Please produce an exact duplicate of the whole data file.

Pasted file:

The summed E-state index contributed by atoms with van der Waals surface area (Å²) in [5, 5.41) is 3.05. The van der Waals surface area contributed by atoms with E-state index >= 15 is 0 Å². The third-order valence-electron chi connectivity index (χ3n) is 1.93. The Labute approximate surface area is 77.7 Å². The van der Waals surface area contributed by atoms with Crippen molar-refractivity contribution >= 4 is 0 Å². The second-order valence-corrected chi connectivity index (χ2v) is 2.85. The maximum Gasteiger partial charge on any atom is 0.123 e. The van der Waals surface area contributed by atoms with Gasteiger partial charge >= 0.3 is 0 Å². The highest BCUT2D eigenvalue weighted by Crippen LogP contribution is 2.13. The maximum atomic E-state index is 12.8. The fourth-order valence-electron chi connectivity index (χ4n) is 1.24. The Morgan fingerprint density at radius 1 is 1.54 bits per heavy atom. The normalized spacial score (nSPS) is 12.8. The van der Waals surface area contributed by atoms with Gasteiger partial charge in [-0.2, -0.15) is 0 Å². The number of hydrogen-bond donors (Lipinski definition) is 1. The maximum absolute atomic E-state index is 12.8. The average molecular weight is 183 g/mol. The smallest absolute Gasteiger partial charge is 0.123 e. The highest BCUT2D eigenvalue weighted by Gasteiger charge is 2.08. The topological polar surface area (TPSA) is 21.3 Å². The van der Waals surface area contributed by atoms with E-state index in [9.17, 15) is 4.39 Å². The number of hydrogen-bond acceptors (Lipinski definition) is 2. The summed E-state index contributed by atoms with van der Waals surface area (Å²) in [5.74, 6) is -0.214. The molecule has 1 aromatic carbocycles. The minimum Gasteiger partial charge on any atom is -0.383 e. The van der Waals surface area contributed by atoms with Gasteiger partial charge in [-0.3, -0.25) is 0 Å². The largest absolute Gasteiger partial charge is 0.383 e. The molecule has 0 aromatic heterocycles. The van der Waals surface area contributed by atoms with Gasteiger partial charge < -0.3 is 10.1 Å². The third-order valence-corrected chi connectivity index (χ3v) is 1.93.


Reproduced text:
The summed E-state index contributed by atoms with van der Waals surface area (Å²) in [5, 5.41) is 3.05. The van der Waals surface area contributed by atoms with E-state index >= 15 is 0 Å². The third-order valence-electron chi connectivity index (χ3n) is 1.93. The Labute approximate surface area is 77.7 Å². The van der Waals surface area contributed by atoms with Crippen molar-refractivity contribution >= 4 is 0 Å². The second-order valence-corrected chi connectivity index (χ2v) is 2.85. The maximum Gasteiger partial charge on any atom is 0.123 e. The van der Waals surface area contributed by atoms with Gasteiger partial charge >= 0.3 is 0 Å². The highest BCUT2D eigenvalue weighted by Crippen LogP contribution is 2.13. The maximum atomic E-state index is 12.8. The fourth-order valence-electron chi connectivity index (χ4n) is 1.24. The Morgan fingerprint density at radius 1 is 1.54 bits per heavy atom. The normalized spacial score (nSPS) is 12.8. The van der Waals surface area contributed by atoms with Gasteiger partial charge in [-0.2, -0.15) is 0 Å². The number of hydrogen-bond donors (Lipinski definition) is 1. The maximum absolute atomic E-state index is 12.8. The average molecular weight is 183 g/mol. The smallest absolute Gasteiger partial charge is 0.123 e. The highest BCUT2D eigenvalue weighted by Gasteiger charge is 2.08. The topological polar surface area (TPSA) is 21.3 Å². The van der Waals surface area contributed by atoms with E-state index in [9.17, 15) is 4.39 Å². The number of hydrogen-bond acceptors (Lipinski definition) is 2. The summed E-state index contributed by atoms with van der Waals surface area (Å²) in [5.74, 6) is -0.214. The molecule has 1 aromatic carbocycles. The minimum Gasteiger partial charge on any atom is -0.383 e. The van der Waals surface area contributed by atoms with Gasteiger partial charge in [-0.3, -0.25) is 0 Å². The largest absolute Gasteiger partial charge is 0.383 e. The molecule has 0 aromatic heterocycles. The van der Waals surface area contributed by atoms with Gasteiger partial charge < -0.3 is 10.1 Å². The third-order valence-corrected chi connectivity index (χ3v) is 1.93.